Block

\
Whit. rectongl block 1.II\,i"l \
OverollrMfinith
DesignaliOl'l and MatTiculo Militor.
in .... it.l.tt... ing
"Ala LiltOl'ia 5.11.., similar in
st"'. to thaI on 5M.73 at top
"'.

Red deYiI, .... il. detoiling


an blOC';k dhc
Sand ond dcwtc. "'.."
\ u.riocn (w-- I)
. \
'. .
(CR.2Sbis)
(G.S5/Q
(UO.A)
".,._..
\
G,.." bond OIJtllned ,n whit. \
\ \.
",fJu",i_"finiJ,
R-' bond.
",lJu",inum M fuMloge
Whit. wingll ond toil
Red bonds
Not., drowinoa not 10 c:omlcnllc:ol.,
RE
toil bond.
(SM.S5X]
(".... 33)
'M,it.fini...
Rltd
alock letl... ing
(Co J09)
.it
Red Cfeu iNion- and 1,;colOf
wi", bondt (Z.S06S)
VOf"iotion in application of regiltration
l./nOersi" 01 both .... ingl only
"Anti -col'l'lOUfloge"
Oiogonol tnOriti_ pottef'fl
..."ti -co"'OUfloge"
Redial de__t pattern
fuselage. The width of this band was approximately 6 to
7 per cent of the fuselage length, or about 2 ft. on
fighters and 4 ft. on larger aircraft, such as bombers or
transports. When used, Squadriglia and individual num-
bers usually overlapped a part of the band.
The wavy dualpattern camouflage gave way to a
mottled sand and dark olive green scheme with light
grey (or unpainted aluminum) lower surfaces, or alter-
natively, overall dark olive green upper surfaces with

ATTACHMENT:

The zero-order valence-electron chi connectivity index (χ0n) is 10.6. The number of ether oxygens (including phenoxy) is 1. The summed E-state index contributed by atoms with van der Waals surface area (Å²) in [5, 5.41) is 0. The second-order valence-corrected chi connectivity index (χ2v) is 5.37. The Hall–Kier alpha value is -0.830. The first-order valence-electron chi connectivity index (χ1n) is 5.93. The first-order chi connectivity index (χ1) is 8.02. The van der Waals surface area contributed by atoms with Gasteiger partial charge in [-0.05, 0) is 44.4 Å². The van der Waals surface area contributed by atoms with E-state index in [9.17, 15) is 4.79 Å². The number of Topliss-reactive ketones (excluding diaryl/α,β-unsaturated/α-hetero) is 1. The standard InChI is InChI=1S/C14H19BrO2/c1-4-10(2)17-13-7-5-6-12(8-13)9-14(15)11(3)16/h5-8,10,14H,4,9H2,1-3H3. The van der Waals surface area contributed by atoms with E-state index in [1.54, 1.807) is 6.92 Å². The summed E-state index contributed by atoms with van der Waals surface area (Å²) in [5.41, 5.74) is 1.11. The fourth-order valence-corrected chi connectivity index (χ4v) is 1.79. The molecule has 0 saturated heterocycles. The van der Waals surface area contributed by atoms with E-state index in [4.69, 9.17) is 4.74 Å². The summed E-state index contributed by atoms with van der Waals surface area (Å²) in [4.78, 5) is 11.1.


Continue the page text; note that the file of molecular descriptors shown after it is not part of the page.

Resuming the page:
sky blue below. The mottled pattern was left more or
less to the discretion of the sprayer, resulting in numerous
subtle variations reflecting the operational needs of
various theatres. Some schemes consisted of spots or
patches. others of thin, wavy lines or even rings. Desert
camouflage employed a sand background with olive green
patches sprayed over, while in more densely vegitated
theatres this was reversed, with green the background
color. Over dry and barren country a sand and terra-
cotta combination was used. Spinners and engine cowlings
were often painted in white or distinctive colors; in
addition, some units employed their own identifying
insignia. Some of these markings are shown in the photo-
graphs and drawings.
In 1943, aircraft of the CoBelligerent Air Force re-
adopted the World War I wing and fuselage roundels,
consisting of a red outer ring, white inner ring, and